Winter storms can include high winds, freezing rain, sleet or hail, and extreme cold as well as the beautiful snow. Whether you get caught on the road or at home, they can be deadly. The leading cause of death during winter storms is automobile accidents and the second leading cause of death is heart attacks. Hypothermia or freezing to death is common with the elderly who die inside their homes if it gets too cold.
Before the Storm
- Make sure you have a family emergency/communications plan and your disaster supplies kit (bug out bag) is up to date
- Add the following items to your emergency kit:
• Calcium chloride is good for melting ice on walkways (rock salt can blister concrete and kill plants)
• Sand or kitty litter to remove traction
• Snow shovels and other snow removal equipment
• Emergency heating supplies to include wood for wood burning stoves or fireplaces; gas or diesel fuel for generators; or kerosene for kerosene heaters
• Extra blankets
• If you have a wood burning stove or fireplace, make sure the chimney is in good working order
• Make sure you have a charged fire extinguisher
- Check the batteries on your NOAA Weather Radio
- Minimize travel – if travel is necessary keep an emergency kit in your car; keep gas tank filled
- Bring pets/companion animals inside during winter storms. Move livestock to sheltered areas with non-frozen drinking water
- Winterize your home to extend the life of your fuel supply by insulating walls and attics, caulking and weather-stripping doors and windows, and insulating storm windows or covering them with plastic.
- If you are going away during cold weather, leave the heat setting on set the thermostat to come on at 55º
During Snowstorms and Extreme Cold
- Stay inside during the storm
- Listen to the radio or television for updates on the weather conditions. With early warning you may avoid being caught in a storm or be better prepared to cope with it.
- Dress for the season:
• Wear layers of thin clothing. You’ll be warmer and as the temperature changes you can remove layers to remain comfortable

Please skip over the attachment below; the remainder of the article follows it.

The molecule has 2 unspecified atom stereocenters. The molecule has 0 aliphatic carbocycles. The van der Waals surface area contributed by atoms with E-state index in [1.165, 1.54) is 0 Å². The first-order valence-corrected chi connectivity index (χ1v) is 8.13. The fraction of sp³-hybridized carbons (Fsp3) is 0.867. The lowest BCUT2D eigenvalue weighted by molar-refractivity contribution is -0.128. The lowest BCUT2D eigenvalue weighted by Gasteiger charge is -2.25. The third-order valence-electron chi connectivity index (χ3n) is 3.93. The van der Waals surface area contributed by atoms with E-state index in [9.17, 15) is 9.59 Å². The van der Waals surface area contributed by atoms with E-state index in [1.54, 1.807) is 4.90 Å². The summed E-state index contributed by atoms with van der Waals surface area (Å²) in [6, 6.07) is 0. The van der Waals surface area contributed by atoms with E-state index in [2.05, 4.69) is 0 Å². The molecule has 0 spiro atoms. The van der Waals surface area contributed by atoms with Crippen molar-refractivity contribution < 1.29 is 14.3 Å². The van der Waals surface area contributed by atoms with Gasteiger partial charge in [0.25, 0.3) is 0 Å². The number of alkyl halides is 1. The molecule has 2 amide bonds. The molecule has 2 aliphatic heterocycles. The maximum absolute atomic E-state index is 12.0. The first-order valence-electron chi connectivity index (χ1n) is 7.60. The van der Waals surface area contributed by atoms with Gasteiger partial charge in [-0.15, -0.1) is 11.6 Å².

• Mittens are warmer than gloves
• Wear a hat; most body heat is lost through the top of the head
• Cover your mouth with scarves to protect lungs from directly inhaling extremely cold air
- Avoid over-exertion when shoveling snow. Take breaks and lift lighter loads; push instead of lifting when possible. Keep dry and stay aware of signs of frostbite and hypothermia
- Drive only if absolutely necessary. Let someone know your destination, your route and when you expect to arrive. If you get stuck help can be sent along your predetermined route to find you.
- Maintain ventilation when burning fires inside, especially kerosene to avoid carbon monoxide build-up; conserve heat by closing off some rooms and keep family close together for sleeping.
After the Storm
- If your home loses power or heat for more than a few hours or if you do not have adequate supplies to stay warm in your home overnight, you may want to go to a designated public shelter, if you can get there safely. Text SHELTER + your ZIP CODE to 43362 (4FEMA)
- Take any personal items that you would need to spend the night – take your bug-out-bag including toiletries and medicines. Be careful traveling to the shelter. Dress in layers, wear boots, mittens and a hat.
- Continue to protect from frostbite or hypothermia by wearing warm layers. Stay indoors as much as possible
- If you lost power, check food in both refrigerator and freezer to ensure it didn’t spoil. Foods in a well-filled, well-insulated freezer won’t go bad until several days after power is off. If there are ice crystals in the center of food, it is okay to eat or refreeze.
- Don’t over do it – either working or playing in frigid conditions
- Restock items you used so you will be ready for the next one
- Learn from every storm – assess how well your supplies and family plan worked. What could you have done better? Take time to improve the plan and supplies
- Talk to your neighbors and colleagues about their experiences and share tips with each other
- If your home suffered damage review the tips on disaster recovery
Billie Nicholson, Editor